Dividend tax sheet

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Dividend allowance 2023/24: investor implications

As of 6th April 2023, the annual tax-free dividend allowance in the UK was halved to £1,000. This is the second time the allowance has been reduced since 2017/18 (at which point it stood at £5,000), and the figure is set to be halved once more in April 2024.

Representing a 90% reduction of the allowance over a 6-year timespan, this is one of the most significant decreases of any UK tax during that period.

For investors, business owners and directors that receive regular dividends, this change could prove highly erosive. Subsequently, researching its finer details - as well as alternative routes available to minimise the tax - could prove highly rewarding in the long term.

What is the dividend tax allowance for 2023/24?

The tax free dividend allowance for the 2023/24 financial year has been halved from £2,000 in 2022/23 to £1,000.

This means that any individual that receives over £1,000 in dividend income in the 2023/24 financial year will be liable to pay dividend tax on the excess at their marginal rate.

Discover: Which tax changes should investors & high earners be aware of in  2023/24?

An investor's marginal rate of dividend tax correlates with the income tax band they fall into. Ranging from 0% to 39.35%, the dividend tax rates for 2023/24 have remained unchanged from 2022/23, and are as follows:

Income Tax Bracket

Income Range

Dividend Tax Rate

Basic rate taxpayer

£12,571 to £50,270


Higher rate taxpayer

£50,271 to £125,139


Additional rate taxpayer

Over £125,140



How does the 2023/24 dividend allowance compare to previous and upcoming tax years?

Introduced in 2016/17, the annual tax free dividend allowance originally stood at £5,000. In 2018/19 this was reduced to £2,000, at which level it remained for five years.

In 2023/24 the dividend allowance has been halved to £1,000, and is set to be halved again at the start of the 2024/25 tax year.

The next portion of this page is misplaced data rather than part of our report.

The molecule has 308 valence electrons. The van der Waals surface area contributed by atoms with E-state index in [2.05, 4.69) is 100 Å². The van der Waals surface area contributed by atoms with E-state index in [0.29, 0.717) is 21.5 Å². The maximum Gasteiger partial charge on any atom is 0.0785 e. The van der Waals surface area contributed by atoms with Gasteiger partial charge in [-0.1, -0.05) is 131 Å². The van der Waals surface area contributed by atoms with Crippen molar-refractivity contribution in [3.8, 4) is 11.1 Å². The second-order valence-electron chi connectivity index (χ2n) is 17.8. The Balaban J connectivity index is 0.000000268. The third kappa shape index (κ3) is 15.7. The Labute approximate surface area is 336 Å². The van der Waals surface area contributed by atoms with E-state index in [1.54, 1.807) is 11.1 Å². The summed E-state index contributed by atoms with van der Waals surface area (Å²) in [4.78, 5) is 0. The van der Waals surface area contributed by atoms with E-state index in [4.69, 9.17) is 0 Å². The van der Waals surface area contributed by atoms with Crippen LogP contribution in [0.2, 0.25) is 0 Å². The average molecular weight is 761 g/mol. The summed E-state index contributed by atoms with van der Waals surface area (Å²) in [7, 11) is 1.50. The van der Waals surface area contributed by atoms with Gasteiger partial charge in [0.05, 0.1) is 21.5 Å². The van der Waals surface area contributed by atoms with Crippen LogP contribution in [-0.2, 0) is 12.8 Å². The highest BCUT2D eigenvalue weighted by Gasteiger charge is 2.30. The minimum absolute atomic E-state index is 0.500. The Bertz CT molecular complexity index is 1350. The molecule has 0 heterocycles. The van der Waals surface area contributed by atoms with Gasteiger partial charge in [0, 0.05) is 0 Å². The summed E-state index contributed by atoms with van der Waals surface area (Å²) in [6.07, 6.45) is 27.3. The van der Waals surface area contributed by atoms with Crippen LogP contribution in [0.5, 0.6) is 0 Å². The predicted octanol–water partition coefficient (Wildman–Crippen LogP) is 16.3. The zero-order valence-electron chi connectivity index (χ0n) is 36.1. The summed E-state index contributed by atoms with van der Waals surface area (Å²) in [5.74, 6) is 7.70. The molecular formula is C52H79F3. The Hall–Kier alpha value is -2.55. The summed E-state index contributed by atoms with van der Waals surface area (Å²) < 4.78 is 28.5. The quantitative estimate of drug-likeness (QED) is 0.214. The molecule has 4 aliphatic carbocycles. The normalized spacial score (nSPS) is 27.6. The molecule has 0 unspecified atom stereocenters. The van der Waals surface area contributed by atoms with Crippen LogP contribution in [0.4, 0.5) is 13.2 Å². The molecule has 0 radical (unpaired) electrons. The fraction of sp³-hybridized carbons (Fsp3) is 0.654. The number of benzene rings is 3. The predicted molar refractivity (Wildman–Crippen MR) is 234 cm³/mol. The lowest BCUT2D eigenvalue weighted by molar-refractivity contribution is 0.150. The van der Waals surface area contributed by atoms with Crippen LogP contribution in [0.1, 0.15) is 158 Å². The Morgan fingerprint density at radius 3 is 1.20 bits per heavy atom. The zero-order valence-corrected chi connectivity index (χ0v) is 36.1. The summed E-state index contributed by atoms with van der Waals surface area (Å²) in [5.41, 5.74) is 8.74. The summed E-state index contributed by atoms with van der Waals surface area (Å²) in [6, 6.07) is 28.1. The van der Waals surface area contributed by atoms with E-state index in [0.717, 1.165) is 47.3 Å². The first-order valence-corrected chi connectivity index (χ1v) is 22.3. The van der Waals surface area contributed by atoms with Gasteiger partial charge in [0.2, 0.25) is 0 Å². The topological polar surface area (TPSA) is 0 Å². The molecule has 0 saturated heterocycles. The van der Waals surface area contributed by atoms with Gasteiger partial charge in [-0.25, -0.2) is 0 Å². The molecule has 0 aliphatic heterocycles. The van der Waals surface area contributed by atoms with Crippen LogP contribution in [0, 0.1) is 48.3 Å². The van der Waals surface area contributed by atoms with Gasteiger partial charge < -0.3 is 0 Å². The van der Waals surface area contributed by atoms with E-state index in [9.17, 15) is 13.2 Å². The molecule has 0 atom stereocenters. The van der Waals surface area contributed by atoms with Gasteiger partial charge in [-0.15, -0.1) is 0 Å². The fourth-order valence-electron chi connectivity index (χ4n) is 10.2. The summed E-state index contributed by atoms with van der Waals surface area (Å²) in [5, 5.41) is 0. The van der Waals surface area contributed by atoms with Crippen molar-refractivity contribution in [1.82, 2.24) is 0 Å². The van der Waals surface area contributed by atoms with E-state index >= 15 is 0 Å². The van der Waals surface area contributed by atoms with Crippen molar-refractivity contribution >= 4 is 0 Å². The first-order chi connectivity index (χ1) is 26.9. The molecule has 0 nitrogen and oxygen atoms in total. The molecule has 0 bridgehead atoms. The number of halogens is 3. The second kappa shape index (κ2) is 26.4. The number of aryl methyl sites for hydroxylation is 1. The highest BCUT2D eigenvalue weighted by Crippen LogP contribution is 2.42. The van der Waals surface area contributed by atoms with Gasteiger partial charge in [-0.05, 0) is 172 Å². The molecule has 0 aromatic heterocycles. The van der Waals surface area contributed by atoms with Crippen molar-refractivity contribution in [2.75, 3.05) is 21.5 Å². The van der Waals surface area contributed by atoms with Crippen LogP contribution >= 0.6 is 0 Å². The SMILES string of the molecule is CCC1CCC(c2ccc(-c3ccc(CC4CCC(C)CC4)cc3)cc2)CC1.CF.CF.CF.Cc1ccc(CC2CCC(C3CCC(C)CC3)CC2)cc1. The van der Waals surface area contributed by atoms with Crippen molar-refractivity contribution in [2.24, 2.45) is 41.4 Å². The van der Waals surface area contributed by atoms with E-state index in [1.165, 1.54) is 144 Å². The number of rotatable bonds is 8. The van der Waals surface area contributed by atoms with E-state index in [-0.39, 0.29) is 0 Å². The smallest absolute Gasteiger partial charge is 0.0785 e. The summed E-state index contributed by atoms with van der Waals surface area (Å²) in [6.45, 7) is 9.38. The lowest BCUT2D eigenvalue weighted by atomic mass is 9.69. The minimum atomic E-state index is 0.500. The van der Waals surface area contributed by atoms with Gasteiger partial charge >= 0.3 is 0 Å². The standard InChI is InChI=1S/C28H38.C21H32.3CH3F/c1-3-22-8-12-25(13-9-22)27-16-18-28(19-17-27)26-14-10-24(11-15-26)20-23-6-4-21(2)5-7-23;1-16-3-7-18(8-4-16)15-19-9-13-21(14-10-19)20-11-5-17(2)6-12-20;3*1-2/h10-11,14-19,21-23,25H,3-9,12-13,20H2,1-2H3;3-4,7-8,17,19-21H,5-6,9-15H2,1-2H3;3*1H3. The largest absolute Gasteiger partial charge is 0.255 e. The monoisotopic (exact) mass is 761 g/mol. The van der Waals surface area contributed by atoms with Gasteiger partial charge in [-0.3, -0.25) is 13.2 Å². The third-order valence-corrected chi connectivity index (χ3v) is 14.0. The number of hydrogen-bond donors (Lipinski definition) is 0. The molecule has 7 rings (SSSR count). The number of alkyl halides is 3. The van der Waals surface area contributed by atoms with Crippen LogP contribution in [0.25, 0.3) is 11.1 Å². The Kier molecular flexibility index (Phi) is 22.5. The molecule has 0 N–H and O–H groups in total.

Standing at £500, this will equate to a total decrease of 90% in the allowance in the space of six years. With the current Chancellor not ruling out subsequent reductions of the allowance following the 2024/25 tax year, this could see this figure decrease further.


What does this mean for investors?

For investors, these drastic reductions make the dividend tax allowance a fraction as effective as it once was, and could have severe impacts on long term dividend gains.

For example, for an additional rate taxpayer paying the highest 39.35% rate of dividend tax, this will mean that of the first £5,000 in dividends they receive from April 2024, £1,770 more of it will be deducted in dividend tax than it would have been six years earlier.

Such considerable changes could increase the tax pressure placed on investors that rely on dividends as a central source of income, challenging the ability of asset classes such as dividend-paying stocks to generate regular considerable returns.

Ultimately this could mean options such as dividend-paying stocks could become less popular among a proportion of experienced investors. However, equity options that prioritise long term capital growth over dividend payments - as well as tax efficient investment schemes that can negate dividend tax - could prove popular alternatives.


What other tax free allowances can investors make use of in 2023/24?

The dividends tax allowance is just one of a number of tax-free allowances investors can make use of in the UK.

Ranging from the capital gains tax allowance to the ISA allowance, the following additional allowances can enable investors to maximise the potential of their tax-free investments in 2023/24.

  • Capital gains tax allowance: Each tax year, UK residents are able to make gains on the sale of assets, such as stocks or property, up to a certain threshold without paying any capital gains tax (CGT). For the 2023/24 tax year, this threshold stands at £6,000, having decreased by more than 50% from the previous tax year when it was £12,300.

  • ISA allowance: An individual savings account (ISA) allows UK taxpayers to save a certain level of capital each tax year without paying tax on any interest or investment returns they earn. Investment ISAs include the Stocks and Shares ISA and Innovative Finance ISA (IFISA). The annual ISA allowance for 2023/24 is £20,000, which can be allocated solely into one ISA or distributed across different types of ISAs.

  • Personal allowance: Every UK resident has a personal allowance, which is the level of annual income (including salary as well as additional forms of income) they are able to earn before any income tax is due. For the 2023/24 tax year, the personal allowance is £12,570.

Read More: Investor roadmap: capital gains tax allowance 2023/24 and beyond


What tools can investors use to avoid dividend tax?